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Coffee House General Election 2017

Why the Midlands will matter on June 8th

29 April 2017

9:30 AM

29 April 2017

9:30 AM

It is no coincidence that Theresa May chose to hit the campaign trail in Wolverhampton and Dudley last weekend; both are areas where Ukip did especially well in 2015. What is emerging is that the West Midlands – particularly the Labour-held Midlands marginals – will be the key battleground in this coming election. From the creation of the Mercian kingdom by Alfred the Great, to the Battle of Bosworth and Germany’s bombing of Coventry in 1940 – not to mention the 2015 election which led to Brexit – the Midlands has provided the backdrop against which the future of our country has been shaped. The election on 8 June will be no exception.

Several polls now put the Conservatives on target to win between 45 and 50 per cent of the national vote, while Labour looks likely to lose at least two seats in Birmingham and as many as seven in the West Midlands. For Labour, it could be a political bloodbath; for Tory candidates in the Midlands, it’s the best opportunity they’ve had to sweep up seats since Thatcher’s 1987 landslide, when she won 42 per cent of the popular vote.

If the polls are correct, Labour would lose Birmingham Edgbaston, and Birmingham Northfield. But the Tories could also take Newcastle-Under-Lyme, Coventry South and Coventry North West, Dudley North, Wolverhampton South West and Wolverhampton North East.  

Other vulnerable Labour seats include Stoke South and South Central, as well as Walsall North, where sitting Labour MP David Winnick is aged a mere 83. That’s if the Tories can defuse an ugly row that has broken out in the local constituency association over which candidate to adopt. According to the Express & Star, Conservative Campaign Headquarters is controlling the shortlist, which has upset some local members. In many ways, the party is right to do this; it needs to be ruthless in selecting the best candidates. And anyway, the Conservatives have never won elections by making sentimental candidate choices. As Alan Clark put it, there is a ‘tacit article of faith among serious Conservative politicians that the interests of the British nation state are best served by contriving the perpetuity of a Tory administration’.

To win decisively in the Midlands, the Tories need to win not just Labour votes, but former Labour-turned-Ukip votes, too. Around West Bromwich, Walsall and Coventry, along with working-class towns such as Bedworth in North Warwickshire, where I stood in 2015, Ukip’s vote was particularly strong. 

In West Bromwich East, for example, Labour’s deputy leader Tom Watson, who appears to have a safe majority of just under 10,000, is boasting about ‘kicking the Tories out’. But he may well be vulnerable to toxic Remain fallout – West Bromwich is a ‘Leave’ heartland – and the fact that he is close to Jeremy Corbyn. His majority was slashed two years ago after Ukip won more than 8,000 former Labour votes. If these same voters go over to the Brexit-backing Tories – not to mention those Labour-voting Leavers – Watson could find any future leadership hopes quickly dashed as an ex MP.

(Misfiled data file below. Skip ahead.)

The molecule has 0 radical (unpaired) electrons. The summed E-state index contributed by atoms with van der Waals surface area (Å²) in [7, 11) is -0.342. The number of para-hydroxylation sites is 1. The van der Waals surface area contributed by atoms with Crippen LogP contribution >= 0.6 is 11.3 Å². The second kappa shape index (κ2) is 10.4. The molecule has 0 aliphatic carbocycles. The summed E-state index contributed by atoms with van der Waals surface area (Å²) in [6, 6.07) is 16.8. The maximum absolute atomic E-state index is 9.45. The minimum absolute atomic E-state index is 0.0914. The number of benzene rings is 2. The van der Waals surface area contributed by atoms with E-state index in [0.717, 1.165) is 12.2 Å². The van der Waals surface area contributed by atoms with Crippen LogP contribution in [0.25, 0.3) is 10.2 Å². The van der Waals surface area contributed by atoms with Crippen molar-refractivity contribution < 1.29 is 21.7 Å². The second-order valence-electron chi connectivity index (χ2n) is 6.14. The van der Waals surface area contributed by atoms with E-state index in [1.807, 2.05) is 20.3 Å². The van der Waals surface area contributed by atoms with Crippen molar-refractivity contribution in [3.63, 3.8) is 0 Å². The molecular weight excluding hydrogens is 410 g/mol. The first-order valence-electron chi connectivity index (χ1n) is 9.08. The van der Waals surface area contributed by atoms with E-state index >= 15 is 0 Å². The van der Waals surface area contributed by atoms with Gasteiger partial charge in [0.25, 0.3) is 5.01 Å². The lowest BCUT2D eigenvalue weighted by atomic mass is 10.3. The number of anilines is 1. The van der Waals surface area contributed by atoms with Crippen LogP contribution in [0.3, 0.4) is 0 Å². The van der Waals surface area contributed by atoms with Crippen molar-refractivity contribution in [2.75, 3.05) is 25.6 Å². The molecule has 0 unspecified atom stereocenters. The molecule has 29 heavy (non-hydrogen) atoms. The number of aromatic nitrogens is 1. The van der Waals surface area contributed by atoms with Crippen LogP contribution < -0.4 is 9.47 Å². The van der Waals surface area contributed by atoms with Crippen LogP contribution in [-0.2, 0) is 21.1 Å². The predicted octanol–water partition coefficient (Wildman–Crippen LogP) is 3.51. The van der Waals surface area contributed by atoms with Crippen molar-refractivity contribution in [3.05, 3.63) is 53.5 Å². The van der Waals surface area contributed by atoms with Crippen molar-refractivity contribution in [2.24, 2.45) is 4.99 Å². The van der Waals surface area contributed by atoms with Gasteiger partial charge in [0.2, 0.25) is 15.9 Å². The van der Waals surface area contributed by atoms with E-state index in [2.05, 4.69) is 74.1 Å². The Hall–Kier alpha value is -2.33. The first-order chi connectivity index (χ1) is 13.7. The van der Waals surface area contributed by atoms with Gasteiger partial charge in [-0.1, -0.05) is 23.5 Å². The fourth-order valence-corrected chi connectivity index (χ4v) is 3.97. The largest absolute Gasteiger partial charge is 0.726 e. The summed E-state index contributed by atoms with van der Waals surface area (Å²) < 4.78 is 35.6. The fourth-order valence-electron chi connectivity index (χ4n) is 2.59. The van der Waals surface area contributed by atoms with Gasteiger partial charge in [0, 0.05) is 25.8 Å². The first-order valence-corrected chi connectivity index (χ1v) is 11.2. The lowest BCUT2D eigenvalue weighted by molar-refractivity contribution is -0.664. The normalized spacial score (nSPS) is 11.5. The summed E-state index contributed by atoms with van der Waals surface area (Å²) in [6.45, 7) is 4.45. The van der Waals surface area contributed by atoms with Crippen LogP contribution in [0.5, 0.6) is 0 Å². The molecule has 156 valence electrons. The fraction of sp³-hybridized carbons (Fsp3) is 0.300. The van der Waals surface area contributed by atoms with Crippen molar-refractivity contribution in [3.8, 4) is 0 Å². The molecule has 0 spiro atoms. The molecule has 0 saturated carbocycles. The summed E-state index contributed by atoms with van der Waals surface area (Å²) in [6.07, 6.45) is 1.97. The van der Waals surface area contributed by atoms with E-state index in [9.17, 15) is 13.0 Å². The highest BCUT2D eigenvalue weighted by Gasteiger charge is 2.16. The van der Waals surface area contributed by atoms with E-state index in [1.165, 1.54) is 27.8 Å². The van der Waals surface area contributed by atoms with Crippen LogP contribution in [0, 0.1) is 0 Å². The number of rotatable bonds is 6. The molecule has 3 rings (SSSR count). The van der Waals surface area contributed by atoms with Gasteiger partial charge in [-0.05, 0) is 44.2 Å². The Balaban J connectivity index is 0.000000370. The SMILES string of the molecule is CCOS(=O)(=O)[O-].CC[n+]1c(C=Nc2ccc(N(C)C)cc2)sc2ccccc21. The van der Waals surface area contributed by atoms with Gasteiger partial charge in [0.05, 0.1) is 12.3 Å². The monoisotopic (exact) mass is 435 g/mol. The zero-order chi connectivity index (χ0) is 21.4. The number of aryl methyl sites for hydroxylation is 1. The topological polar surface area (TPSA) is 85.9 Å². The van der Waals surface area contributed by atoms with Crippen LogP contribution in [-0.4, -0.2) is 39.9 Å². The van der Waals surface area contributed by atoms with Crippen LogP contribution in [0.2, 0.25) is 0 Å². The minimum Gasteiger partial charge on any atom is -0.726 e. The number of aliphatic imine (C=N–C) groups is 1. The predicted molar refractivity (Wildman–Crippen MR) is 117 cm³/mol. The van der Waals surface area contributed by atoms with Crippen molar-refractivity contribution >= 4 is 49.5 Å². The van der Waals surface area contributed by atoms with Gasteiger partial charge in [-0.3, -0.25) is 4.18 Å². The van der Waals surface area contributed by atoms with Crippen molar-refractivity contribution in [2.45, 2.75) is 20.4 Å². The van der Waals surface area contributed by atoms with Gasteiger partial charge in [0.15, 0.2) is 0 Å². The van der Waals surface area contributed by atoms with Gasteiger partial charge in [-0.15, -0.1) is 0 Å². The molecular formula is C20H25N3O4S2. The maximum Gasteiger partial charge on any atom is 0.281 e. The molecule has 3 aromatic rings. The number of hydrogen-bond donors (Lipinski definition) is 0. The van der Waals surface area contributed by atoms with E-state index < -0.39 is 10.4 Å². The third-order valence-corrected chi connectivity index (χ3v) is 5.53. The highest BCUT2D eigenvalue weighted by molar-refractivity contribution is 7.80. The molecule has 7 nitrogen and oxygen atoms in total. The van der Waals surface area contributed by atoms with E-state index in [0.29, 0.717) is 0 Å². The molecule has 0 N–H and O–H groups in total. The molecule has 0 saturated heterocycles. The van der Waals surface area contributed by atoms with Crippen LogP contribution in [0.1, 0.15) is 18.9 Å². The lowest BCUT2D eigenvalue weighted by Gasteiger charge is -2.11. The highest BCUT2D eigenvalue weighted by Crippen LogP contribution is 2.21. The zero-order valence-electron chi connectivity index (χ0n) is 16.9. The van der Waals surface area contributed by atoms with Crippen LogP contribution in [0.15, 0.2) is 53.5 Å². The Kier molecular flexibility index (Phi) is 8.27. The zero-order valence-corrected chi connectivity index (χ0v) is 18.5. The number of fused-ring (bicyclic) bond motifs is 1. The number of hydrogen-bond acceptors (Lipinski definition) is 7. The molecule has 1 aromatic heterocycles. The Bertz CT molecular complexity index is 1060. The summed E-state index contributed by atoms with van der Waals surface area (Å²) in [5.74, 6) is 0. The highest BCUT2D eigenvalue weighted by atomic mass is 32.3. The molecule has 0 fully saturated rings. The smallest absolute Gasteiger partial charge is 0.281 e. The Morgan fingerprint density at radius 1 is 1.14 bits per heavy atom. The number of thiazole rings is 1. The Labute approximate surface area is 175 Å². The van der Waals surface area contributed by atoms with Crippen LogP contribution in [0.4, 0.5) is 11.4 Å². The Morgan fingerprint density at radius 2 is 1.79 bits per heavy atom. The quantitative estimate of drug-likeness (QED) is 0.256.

Having joined the Tories again after the referendum – mission accomplished – I have said I will stand, if selected, as a Conservative candidate on 8 June against any Labour-held Midlands marginal seat. This is because I believe it is critical that Theresa May is returned to Downing Street with a strong mandate to enter negotiations with the EU. 

To do this, the Tories will need to field strong, media-savvy candidates who have fought elections and ideally have family and business roots in the area. Time is short; and the party has therefore adopted emergency measures to fast-track candidates. But it is also essential that Tory voters do not become complacent or apathetic because of May’s runaway lead in the polls. There is an important difference between this election and 2015, especially in the Midlands. In 2015, Ukip greatly helped the Tories by sucking up large droves of working-class votes in constituencies such as North Warwickshire, Dudley or Wolverhampton South West. On 8 June, the Ukip vote is likely to all-but evaporate.

With Ukip’s vote withering, will former Labour voters switch to the Tories as the working class supported Thatcher in the 1980s? Maybe not. Or, especially if they voted Remain, will they switch to the Liberal Democrats? Possibly. There is an undercurrent of strong support for the Lib Dems in more affluent Midlands areas, such as Shrewsbury and Ludlow – more than many might think. And anyway, there are many, many Tory and Labour supporters who also voted against Brexit who simply cannot bring themselves to vote for Corbyn – and, for this reason, lodge a protest vote with the Lib Dems instead.


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